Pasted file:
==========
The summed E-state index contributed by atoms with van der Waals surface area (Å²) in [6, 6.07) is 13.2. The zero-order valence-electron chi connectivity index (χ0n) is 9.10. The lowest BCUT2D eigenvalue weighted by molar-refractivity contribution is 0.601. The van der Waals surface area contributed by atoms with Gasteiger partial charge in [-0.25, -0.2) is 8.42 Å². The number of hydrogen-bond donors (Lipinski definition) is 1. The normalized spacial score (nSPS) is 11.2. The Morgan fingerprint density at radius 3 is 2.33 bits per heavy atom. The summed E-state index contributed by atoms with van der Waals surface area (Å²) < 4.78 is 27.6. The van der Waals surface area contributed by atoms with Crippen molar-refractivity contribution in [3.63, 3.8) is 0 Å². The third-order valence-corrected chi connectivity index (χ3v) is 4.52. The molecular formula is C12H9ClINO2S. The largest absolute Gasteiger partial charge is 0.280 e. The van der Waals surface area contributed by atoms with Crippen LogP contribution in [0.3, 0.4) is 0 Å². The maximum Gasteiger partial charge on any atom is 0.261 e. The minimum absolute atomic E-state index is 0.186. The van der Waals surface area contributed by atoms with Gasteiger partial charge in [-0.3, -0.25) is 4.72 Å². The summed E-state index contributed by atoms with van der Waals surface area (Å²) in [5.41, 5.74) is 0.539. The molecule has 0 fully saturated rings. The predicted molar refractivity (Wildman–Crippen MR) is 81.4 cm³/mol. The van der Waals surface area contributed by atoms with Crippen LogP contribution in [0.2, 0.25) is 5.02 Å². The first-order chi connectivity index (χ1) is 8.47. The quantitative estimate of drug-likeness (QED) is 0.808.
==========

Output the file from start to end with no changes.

The summed E-state index contributed by atoms with van der Waals surface area (Å²) in [6, 6.07) is 13.2. The zero-order valence-electron chi connectivity index (χ0n) is 9.10. The lowest BCUT2D eigenvalue weighted by molar-refractivity contribution is 0.601. The van der Waals surface area contributed by atoms with Gasteiger partial charge in [-0.25, -0.2) is 8.42 Å². The number of hydrogen-bond donors (Lipinski definition) is 1. The normalized spacial score (nSPS) is 11.2. The Morgan fingerprint density at radius 3 is 2.33 bits per heavy atom. The summed E-state index contributed by atoms with van der Waals surface area (Å²) < 4.78 is 27.6. The van der Waals surface area contributed by atoms with Crippen molar-refractivity contribution in [3.63, 3.8) is 0 Å². The third-order valence-corrected chi connectivity index (χ3v) is 4.52. The molecular formula is C12H9ClINO2S. The largest absolute Gasteiger partial charge is 0.280 e. The van der Waals surface area contributed by atoms with Crippen LogP contribution in [0.3, 0.4) is 0 Å². The maximum Gasteiger partial charge on any atom is 0.261 e. The minimum absolute atomic E-state index is 0.186. The van der Waals surface area contributed by atoms with Gasteiger partial charge in [-0.3, -0.25) is 4.72 Å². The summed E-state index contributed by atoms with van der Waals surface area (Å²) in [5.41, 5.74) is 0.539. The molecule has 0 fully saturated rings. The predicted molar refractivity (Wildman–Crippen MR) is 81.4 cm³/mol. The van der Waals surface area contributed by atoms with Crippen LogP contribution in [0.2, 0.25) is 5.02 Å². The first-order chi connectivity index (χ1) is 8.47. The quantitative estimate of drug-likeness (QED) is 0.808.